George Bellows 1882-1925 Research Paper
- Length: 4 pages
- Sources: 4
- Subject: Sports
- Type: Research Paper
- Paper: #71001850
Excerpt from Research Paper :
Identification of Painting
The George Bellows painting that will be reviewed and critiqued in this paper is "Stag at Sharkey's 1909." The painting is oil on canvas, 36 1/4 x 48 1/4 (91 x 112.6 centimeters). The painting was done in 1909.
Description of Painting
What Bellows has done with this painting is create an exaggeration of two boxers going at it. The boxers are locked in a bloody battle. It is a brutal image. There appears to be blood on the arms and shoulders of the boxer on the left, and it seems as though the neck and part of the back of the boxer on the right shows blood as well. The faces in the audience are twisted, grotesque, and only a very few are even discernible. Just above the boxing mat, under the right shoe of the boxer on the right is a pair of eyes and eyebrows of a face partially hidden. Likely this face belongs to a young boy. The eyes on that face show either fear or concern. To the left of that half-hidden face is a full face of a man with a cigar; when a magnifying glass zeros in on that man with a cigar his eyes are distorted and he has that same ruddy blood-like color on his right cheek and chin.
Another face to the right of the fight referee appears to have the same red blotch as is seen on the boxers' skins. He is a bald black man and just to his right the forehand and bald head of a Caucasian man who seemly can't bear to look. On the right of those two men is another fight fan that has his arms wrapped around one of the posts holding up the ropes. In the foreground there is a man seeming to look back at the artist, waving his arm toward the fighters, a cigar in his mouth.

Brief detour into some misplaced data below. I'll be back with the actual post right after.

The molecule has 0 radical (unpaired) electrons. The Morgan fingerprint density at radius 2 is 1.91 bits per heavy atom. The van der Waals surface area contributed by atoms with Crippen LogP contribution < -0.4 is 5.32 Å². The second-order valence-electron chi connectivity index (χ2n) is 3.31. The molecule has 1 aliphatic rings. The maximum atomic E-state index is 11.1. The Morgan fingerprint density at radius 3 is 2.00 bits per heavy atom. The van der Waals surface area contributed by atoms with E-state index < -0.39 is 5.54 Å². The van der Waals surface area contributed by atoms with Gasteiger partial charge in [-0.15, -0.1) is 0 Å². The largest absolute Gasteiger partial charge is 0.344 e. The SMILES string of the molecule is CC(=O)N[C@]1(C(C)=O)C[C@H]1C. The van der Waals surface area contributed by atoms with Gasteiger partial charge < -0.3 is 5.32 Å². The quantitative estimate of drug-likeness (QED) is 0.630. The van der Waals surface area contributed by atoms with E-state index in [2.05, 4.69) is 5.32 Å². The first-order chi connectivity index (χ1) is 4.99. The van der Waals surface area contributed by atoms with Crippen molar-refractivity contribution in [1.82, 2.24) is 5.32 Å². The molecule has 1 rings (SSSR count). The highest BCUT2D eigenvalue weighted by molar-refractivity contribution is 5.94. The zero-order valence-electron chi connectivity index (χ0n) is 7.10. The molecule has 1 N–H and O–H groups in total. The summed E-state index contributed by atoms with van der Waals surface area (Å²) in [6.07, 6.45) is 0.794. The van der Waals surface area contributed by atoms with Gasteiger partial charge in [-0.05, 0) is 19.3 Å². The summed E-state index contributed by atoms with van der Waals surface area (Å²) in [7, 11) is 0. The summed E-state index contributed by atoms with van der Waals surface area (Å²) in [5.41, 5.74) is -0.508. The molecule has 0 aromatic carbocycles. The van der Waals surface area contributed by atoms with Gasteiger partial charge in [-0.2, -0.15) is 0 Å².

The fighters are very tall and muscle-bound. Both men have "abs" that seem to have been well cultivated; the ripples of muscle on their legs and chests are impressive. Their heads have collided, and seem to be stuck together. The long musculature is exaggerated on both fighters from the waist up. The fighter on the right is about to land a blow with his right hand; his left hand is pushed against the bloody face of his opponent. The opponent is wearing what appears to be very brief boxing shorts, more like a thong than boxing gear such as the fighter on the right is wearing. The boxer on the right is poised to attack, his right leg in the air and his left leg used as a power thrust. The fighter on the left has his right leg fully extended and is trying it appears to ward off the aggression from his combatant.
The referee is a big burly man who appears to be trying to break the two fighters out of their clench. He face is not clearly presented; just a pair of black lines where eyebrows are.
Bellows was criticized for the ugliness of his boxing paintings, but in truth boxing is not an attractive sport; it is ugly to see men batter each other bloody. The crowd in this photo is ugly as well -- at least what few individuals are made out to be human figures. The painting is all about action and yet it is a freeze-frame of legal violence in American sports.
Analysis of "Stag-at-Sharkey's"
The referee in the painting seems unable to do anything to break the fighters apart. The Sharkey Athletic Club in Manhattan put on boxing matches for its members. Part of the reason only members could attend, according to journalist Robert Haywood, writing in the Smithsonian Studies in American Art, is that the State of New York prohibited boxing matches where admission was charged. The Laws of the State of New York (1900 edition) states that prizefighting was illegal, hence Sharkey's club was a place where men could see this brutal carnage and not break be busted by law enforcement (Haywood, 1988, p. 4). That said, Haywood notes that there were raids and arrests in places like Sharkey's until boxing was made legal a few years later.
In fact Haywood believes that Bellows captured the "conflicting attitudes towards sports and…